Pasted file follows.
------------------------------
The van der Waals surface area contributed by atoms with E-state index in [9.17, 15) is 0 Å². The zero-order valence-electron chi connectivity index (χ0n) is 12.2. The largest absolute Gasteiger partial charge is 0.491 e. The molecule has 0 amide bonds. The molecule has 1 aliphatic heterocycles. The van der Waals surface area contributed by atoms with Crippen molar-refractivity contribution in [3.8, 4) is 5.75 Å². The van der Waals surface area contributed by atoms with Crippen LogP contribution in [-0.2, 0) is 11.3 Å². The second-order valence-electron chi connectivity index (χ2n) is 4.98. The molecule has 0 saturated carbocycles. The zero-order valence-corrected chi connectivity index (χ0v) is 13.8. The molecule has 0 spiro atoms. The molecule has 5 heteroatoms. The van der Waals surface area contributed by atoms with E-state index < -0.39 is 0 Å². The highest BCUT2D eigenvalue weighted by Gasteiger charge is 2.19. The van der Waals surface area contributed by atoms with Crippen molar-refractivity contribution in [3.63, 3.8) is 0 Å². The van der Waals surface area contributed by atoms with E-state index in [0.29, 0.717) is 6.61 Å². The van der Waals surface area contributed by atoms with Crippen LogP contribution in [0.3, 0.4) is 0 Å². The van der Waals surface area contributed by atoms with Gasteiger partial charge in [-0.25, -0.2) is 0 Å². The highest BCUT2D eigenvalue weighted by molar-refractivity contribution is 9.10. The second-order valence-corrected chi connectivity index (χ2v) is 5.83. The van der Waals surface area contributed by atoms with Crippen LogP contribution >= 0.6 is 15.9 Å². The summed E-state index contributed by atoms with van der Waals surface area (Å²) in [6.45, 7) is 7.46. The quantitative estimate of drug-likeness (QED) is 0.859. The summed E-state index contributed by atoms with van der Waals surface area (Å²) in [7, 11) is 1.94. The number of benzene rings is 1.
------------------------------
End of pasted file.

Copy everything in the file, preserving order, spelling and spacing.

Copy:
The van der Waals surface area contributed by atoms with E-state index in [9.17, 15) is 0 Å². The zero-order valence-electron chi connectivity index (χ0n) is 12.2. The largest absolute Gasteiger partial charge is 0.491 e. The molecule has 0 amide bonds. The molecule has 1 aliphatic heterocycles. The van der Waals surface area contributed by atoms with Crippen molar-refractivity contribution in [3.8, 4) is 5.75 Å². The van der Waals surface area contributed by atoms with Crippen LogP contribution in [-0.2, 0) is 11.3 Å². The second-order valence-electron chi connectivity index (χ2n) is 4.98. The molecule has 0 saturated carbocycles. The zero-order valence-corrected chi connectivity index (χ0v) is 13.8. The molecule has 0 spiro atoms. The molecule has 5 heteroatoms. The van der Waals surface area contributed by atoms with E-state index < -0.39 is 0 Å². The highest BCUT2D eigenvalue weighted by Gasteiger charge is 2.19. The van der Waals surface area contributed by atoms with Crippen molar-refractivity contribution in [3.63, 3.8) is 0 Å². The van der Waals surface area contributed by atoms with E-state index in [0.29, 0.717) is 6.61 Å². The van der Waals surface area contributed by atoms with Crippen LogP contribution in [0.3, 0.4) is 0 Å². The van der Waals surface area contributed by atoms with Gasteiger partial charge in [-0.25, -0.2) is 0 Å². The highest BCUT2D eigenvalue weighted by molar-refractivity contribution is 9.10. The second-order valence-corrected chi connectivity index (χ2v) is 5.83. The van der Waals surface area contributed by atoms with Crippen LogP contribution >= 0.6 is 15.9 Å². The summed E-state index contributed by atoms with van der Waals surface area (Å²) in [6.45, 7) is 7.46. The quantitative estimate of drug-likeness (QED) is 0.859. The summed E-state index contributed by atoms with van der Waals surface area (Å²) in [7, 11) is 1.94. The number of benzene rings is 1.